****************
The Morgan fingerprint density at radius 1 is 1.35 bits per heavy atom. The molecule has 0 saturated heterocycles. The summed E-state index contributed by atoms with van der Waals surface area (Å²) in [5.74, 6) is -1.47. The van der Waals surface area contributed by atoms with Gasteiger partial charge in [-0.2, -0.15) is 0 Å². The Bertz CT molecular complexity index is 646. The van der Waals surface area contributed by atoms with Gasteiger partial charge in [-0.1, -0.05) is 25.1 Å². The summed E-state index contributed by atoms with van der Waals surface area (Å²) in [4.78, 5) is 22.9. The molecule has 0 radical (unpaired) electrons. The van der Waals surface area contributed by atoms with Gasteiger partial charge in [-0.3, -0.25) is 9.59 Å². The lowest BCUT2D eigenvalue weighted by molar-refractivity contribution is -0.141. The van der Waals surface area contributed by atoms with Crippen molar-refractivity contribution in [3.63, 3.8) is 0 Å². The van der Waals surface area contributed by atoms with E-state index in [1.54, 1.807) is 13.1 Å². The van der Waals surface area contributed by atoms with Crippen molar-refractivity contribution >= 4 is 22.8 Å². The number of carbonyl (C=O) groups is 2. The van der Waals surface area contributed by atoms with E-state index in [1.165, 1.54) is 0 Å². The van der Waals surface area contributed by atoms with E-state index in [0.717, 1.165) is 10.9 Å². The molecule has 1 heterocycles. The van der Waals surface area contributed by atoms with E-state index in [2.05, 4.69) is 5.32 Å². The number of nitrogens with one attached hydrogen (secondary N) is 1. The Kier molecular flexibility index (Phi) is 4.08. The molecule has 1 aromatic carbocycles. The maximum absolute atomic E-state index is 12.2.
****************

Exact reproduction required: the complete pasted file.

The Morgan fingerprint density at radius 1 is 1.35 bits per heavy atom. The molecule has 0 saturated heterocycles. The summed E-state index contributed by atoms with van der Waals surface area (Å²) in [5.74, 6) is -1.47. The van der Waals surface area contributed by atoms with Gasteiger partial charge in [-0.2, -0.15) is 0 Å². The Bertz CT molecular complexity index is 646. The van der Waals surface area contributed by atoms with Gasteiger partial charge in [-0.1, -0.05) is 25.1 Å². The summed E-state index contributed by atoms with van der Waals surface area (Å²) in [4.78, 5) is 22.9. The molecule has 0 radical (unpaired) electrons. The van der Waals surface area contributed by atoms with Gasteiger partial charge in [-0.3, -0.25) is 9.59 Å². The lowest BCUT2D eigenvalue weighted by molar-refractivity contribution is -0.141. The van der Waals surface area contributed by atoms with Crippen molar-refractivity contribution in [3.63, 3.8) is 0 Å². The van der Waals surface area contributed by atoms with E-state index in [1.54, 1.807) is 13.1 Å². The van der Waals surface area contributed by atoms with Crippen molar-refractivity contribution >= 4 is 22.8 Å². The number of carbonyl (C=O) groups is 2. The van der Waals surface area contributed by atoms with E-state index in [1.165, 1.54) is 0 Å². The van der Waals surface area contributed by atoms with E-state index in [0.717, 1.165) is 10.9 Å². The molecule has 1 heterocycles. The van der Waals surface area contributed by atoms with E-state index in [2.05, 4.69) is 5.32 Å². The number of nitrogens with one attached hydrogen (secondary N) is 1. The Kier molecular flexibility index (Phi) is 4.08. The molecule has 1 aromatic carbocycles. The maximum absolute atomic E-state index is 12.2.